Wednesday, 22 December 2010

Sleeping with the enemy part 2

Yesterday I attended Christmas dinner at my ambassador's residence.

As we had been talking and mingling among each other the topic of recent events came up naturally and we had been wondering what comes next in inter- Korean relations and how it may affect our lives as expatriates.

Although general public does not care at all, the government does. At some point I said that I admire their cold-blooded reaction for Cheonan sinking in March, as in the West it would probably result in war. My current boss said that the chain of avoiding responsibility and pushing decisions as high up as possible is what makes that cold-blooded reaction. I cannot repeat here all the comments and remarks for obvious reasons. Although everyone agreed that life in Korea is like sleeping with the enemy. I heard that once from Swedish colonel from the Panmunjom base. In my recent coverage for press it is confirmed by many statements from guys who had accomplished military service. The threat is there and life goes on. Thrilling and toxic in one.

A year ago one of my readers asked me what would be the path to reunification and whether I believe in it or not. And if I could describe North and South Koreans as two different nations. I ask such questions very often and I see that the attitude varies depending on the generation and on the position. Older people repeat like mantra that there are only one Koreans and that South Korea moves on behalf of North in the international scene as well. The theme of broken families appears every now and then too.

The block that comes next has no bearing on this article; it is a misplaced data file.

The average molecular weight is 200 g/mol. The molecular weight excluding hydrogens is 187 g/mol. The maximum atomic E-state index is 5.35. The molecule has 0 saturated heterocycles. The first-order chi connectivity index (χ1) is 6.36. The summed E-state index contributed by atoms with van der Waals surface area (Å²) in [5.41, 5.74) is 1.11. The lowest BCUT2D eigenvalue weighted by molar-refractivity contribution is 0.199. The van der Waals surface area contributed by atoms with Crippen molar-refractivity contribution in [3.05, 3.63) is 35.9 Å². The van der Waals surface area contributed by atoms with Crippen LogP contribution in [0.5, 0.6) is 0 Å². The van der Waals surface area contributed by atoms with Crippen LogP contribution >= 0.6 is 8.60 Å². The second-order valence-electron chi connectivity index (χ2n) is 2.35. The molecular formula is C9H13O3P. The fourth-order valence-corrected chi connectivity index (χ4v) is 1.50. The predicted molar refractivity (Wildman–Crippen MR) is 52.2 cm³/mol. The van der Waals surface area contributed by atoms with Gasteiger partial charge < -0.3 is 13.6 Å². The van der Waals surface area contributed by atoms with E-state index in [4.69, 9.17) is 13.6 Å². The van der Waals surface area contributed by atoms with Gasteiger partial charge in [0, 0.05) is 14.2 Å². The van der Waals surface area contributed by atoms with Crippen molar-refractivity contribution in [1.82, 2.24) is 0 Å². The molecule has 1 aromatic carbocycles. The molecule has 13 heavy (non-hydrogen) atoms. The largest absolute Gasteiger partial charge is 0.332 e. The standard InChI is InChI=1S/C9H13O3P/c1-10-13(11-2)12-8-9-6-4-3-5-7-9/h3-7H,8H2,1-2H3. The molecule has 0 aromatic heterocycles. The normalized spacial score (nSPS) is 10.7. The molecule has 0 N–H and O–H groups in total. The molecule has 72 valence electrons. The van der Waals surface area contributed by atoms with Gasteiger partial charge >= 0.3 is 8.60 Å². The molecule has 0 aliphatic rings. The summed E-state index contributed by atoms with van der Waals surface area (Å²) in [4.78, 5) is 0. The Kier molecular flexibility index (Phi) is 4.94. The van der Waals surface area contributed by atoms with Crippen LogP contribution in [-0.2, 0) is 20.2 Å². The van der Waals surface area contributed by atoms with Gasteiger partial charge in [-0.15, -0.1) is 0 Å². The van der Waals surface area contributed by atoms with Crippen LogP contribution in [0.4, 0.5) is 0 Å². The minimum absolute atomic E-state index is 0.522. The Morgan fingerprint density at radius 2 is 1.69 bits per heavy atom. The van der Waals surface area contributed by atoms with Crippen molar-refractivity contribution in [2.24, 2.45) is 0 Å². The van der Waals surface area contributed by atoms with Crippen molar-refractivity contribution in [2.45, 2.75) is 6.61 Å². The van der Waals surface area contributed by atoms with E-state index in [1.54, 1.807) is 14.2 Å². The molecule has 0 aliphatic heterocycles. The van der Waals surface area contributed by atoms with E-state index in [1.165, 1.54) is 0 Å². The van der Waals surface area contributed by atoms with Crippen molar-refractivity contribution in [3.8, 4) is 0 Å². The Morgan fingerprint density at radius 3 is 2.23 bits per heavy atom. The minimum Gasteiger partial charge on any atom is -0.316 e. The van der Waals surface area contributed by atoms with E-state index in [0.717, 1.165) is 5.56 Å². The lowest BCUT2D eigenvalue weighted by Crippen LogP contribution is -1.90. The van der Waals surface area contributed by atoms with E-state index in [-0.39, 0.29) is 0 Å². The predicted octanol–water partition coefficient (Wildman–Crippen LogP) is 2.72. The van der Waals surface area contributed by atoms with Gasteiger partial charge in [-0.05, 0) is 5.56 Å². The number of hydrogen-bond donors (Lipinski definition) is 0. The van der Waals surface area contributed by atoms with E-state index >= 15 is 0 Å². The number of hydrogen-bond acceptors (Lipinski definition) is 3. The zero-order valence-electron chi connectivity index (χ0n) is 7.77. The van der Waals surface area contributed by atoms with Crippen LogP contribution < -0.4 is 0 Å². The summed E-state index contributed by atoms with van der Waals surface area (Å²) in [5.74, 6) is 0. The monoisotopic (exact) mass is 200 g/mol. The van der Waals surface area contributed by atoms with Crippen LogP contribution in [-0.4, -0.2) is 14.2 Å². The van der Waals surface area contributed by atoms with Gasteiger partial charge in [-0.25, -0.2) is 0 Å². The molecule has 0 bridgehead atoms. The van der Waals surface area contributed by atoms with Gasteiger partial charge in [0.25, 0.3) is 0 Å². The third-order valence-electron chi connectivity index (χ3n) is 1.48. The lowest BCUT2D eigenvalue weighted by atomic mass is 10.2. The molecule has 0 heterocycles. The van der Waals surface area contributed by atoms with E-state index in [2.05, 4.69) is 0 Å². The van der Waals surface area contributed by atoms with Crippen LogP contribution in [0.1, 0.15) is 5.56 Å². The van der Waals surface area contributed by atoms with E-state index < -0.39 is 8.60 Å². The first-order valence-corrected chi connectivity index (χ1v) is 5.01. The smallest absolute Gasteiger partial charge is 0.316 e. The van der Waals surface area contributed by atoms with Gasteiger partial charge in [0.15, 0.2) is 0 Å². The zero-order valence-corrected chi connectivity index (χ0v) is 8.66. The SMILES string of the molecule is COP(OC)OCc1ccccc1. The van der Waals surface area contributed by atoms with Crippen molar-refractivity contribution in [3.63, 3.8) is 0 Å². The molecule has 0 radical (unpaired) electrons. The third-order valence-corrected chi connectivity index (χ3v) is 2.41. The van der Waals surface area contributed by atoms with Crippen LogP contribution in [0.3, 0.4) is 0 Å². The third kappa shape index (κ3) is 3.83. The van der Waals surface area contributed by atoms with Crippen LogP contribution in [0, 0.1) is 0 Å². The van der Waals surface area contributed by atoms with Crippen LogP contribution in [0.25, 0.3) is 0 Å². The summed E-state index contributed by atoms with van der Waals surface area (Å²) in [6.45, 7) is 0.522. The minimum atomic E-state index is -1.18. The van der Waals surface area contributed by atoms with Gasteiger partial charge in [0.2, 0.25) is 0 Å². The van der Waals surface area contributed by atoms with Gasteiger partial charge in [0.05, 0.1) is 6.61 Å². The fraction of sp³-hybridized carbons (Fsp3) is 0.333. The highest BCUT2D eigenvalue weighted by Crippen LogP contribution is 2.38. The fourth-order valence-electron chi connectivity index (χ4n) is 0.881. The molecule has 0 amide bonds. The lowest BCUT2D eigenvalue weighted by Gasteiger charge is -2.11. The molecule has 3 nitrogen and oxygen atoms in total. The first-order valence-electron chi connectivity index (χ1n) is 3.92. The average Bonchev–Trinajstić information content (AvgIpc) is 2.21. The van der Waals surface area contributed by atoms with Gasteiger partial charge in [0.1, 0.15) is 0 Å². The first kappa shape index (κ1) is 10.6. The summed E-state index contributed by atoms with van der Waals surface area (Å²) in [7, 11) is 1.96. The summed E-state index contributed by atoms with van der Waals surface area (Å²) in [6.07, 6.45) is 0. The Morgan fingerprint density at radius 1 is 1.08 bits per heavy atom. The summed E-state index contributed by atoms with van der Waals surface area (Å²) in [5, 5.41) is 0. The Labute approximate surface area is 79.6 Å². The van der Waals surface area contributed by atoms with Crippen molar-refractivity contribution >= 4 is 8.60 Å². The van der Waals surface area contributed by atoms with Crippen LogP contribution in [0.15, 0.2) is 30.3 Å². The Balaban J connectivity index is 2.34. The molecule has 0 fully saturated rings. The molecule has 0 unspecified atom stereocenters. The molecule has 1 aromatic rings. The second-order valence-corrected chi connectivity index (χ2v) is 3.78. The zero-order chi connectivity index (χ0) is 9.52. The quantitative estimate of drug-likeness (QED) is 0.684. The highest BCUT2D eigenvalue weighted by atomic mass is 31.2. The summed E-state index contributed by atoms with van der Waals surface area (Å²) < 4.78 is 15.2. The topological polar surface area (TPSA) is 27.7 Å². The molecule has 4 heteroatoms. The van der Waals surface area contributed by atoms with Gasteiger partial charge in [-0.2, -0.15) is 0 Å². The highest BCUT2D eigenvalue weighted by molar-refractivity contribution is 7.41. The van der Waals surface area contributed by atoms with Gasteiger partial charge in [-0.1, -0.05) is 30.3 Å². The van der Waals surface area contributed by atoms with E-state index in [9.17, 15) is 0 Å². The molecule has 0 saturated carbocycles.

But younger generation if asked really thoroughly replies clearly that North Korea is a problem, but it should be reseolved differently and that even if the regime changes one day they do not want 20 million of hungry people to be fed at their expense. They do not want higher taxes and no longer feel any kinship. If it was me to bet what is going to happen in the future, I bet that there will be two Korean states. They will maybe merge one day but only in a federation and only if the North catches up economically.

Are they two nations? Maybe... already yes maybe not yet. But... the first layer of Korean mentality is hierarchy and kinship - this is common for both South Koreans and North Koreans. Equally important in both societies. But the core difference is in the layer which was created very recently - the attitude to consumerism and competition. The attitude to democracy and acceptance of different ideas. Despite some 50 000 North Koreans who stay hidden in China and numbers in other countries, majority is behind the iron curtain brainwashed and convinced that elsewhere are only problems, diseases, AIDS, terrorism, etc. If even some of them watch South Korean dramas in secrecy, there is a chance that their mindset is non-capable of accepting modern capitalistic competition and requires a lot to be just given - a phenomenon known as homo sovieticus. South Koreans are totally different. Accept rat's race and competition, public debates, differences in the opinions as part of the normal daily life. My answer is yes, they are on the way to split forever.

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